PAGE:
Sudarshan Manchanda, a New Delhi-based housewife, is a worried mother today. Surging gold prices are giving her sleepless nights as she prepares for her daughter's marriage at the end of this month. She is looking to recycle some of her old jewellery as her budget would otherwise go haywire if she bought all of the ornaments she needs.
At Rs 13,000 or so per 10 grams, gold prices have surged more than 30 per cent from a year ago, and consumers are left with any other option than either recycle or go that’s forcing many consumers to either recycle or go for studded jewellery.
The result: sales at jewellery stores have dropped 20 to 25 per cent from last year. The drop is significant given the fact that Indians buy nearly 800 tonnes of gold annually and account for a fifth of the gold consumed worldwide annually, according to the World Gold Council. The country, a KPMG study says, has a $13.5 billion jewellery market.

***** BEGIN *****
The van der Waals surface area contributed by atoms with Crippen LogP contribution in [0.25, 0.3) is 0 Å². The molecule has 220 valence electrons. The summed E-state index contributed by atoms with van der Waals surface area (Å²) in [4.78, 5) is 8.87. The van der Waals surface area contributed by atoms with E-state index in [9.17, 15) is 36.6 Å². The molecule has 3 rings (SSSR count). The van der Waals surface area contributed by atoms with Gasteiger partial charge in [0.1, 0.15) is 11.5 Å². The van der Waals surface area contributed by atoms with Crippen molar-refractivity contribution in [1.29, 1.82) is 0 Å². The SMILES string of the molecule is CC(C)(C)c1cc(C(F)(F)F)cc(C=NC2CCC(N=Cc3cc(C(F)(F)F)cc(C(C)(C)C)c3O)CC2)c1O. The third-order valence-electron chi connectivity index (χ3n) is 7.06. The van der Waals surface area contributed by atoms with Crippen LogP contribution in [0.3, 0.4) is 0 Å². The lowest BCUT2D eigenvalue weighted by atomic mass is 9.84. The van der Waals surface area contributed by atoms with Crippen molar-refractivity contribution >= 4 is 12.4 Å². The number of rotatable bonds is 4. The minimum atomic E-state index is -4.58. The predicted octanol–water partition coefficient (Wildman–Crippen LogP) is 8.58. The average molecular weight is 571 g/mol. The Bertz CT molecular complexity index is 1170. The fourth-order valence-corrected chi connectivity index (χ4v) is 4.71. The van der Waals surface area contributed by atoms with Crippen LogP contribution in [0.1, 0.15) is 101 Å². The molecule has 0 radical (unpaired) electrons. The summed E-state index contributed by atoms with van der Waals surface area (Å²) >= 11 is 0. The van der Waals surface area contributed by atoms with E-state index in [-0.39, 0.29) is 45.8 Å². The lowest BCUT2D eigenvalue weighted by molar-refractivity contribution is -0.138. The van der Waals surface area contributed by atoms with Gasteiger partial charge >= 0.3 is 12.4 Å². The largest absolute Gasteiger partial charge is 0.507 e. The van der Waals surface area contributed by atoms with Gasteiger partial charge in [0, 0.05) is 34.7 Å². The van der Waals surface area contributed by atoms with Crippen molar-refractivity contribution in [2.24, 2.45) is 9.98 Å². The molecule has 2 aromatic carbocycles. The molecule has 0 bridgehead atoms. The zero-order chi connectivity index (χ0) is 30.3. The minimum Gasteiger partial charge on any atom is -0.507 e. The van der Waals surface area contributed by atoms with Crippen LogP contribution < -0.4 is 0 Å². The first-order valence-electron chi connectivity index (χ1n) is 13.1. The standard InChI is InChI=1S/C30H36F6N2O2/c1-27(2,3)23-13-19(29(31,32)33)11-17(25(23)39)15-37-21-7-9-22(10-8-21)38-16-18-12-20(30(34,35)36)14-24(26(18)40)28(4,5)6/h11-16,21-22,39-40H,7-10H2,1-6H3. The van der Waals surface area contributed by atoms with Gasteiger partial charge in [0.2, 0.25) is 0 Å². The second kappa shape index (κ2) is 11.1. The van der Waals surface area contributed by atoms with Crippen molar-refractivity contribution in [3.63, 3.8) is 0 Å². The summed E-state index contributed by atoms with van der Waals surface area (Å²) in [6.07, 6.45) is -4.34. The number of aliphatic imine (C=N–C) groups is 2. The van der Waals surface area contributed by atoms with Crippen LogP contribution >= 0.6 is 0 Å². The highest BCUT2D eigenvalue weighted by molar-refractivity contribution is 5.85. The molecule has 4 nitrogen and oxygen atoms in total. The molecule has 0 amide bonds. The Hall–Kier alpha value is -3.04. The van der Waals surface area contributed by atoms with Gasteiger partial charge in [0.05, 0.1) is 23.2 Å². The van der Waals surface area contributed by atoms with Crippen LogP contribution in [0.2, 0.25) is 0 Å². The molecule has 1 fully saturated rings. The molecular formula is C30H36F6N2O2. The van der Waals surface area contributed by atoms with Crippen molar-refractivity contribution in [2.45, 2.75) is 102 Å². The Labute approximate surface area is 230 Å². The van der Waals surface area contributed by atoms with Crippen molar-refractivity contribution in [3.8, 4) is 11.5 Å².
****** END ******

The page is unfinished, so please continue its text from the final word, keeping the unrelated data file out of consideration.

“The market for plain gold jewellery is as good as dead,” said Sahil Narula, a jeweler based in Karol Bagh – a traditional hub for gold and silver ornaments in the capital city. “What is selling today is studded jewellery, especially with diamonds, as it has more value than plain gold," Narula said.
The Indian market broadly comprises gold jewellery and fabricated studded jewellery. Gold jewellery forms 80 per cent of the market, a reason why the rise in prices is hitting the industry hard.
Over the past fortnight, gold prices scaled new highs, as a meltdown across stock markets and a weakening dollar drove investors to increasingly look to pump their money into gold. In global markets, gold prices have risen to more than $1,000 an ounce from $650 an ounce. Back home, it’s hovering around Rs 13,000 per 10 grams compared with about Rs 10,000 a year earlier.
The spike has come at a time when several jewelers are buying floor space at new malls, expanding their existing outlets and, in some cases, opting for mergers as part of a move to consolidate operations and scales.
But lately, they are complaining about dwindling customers.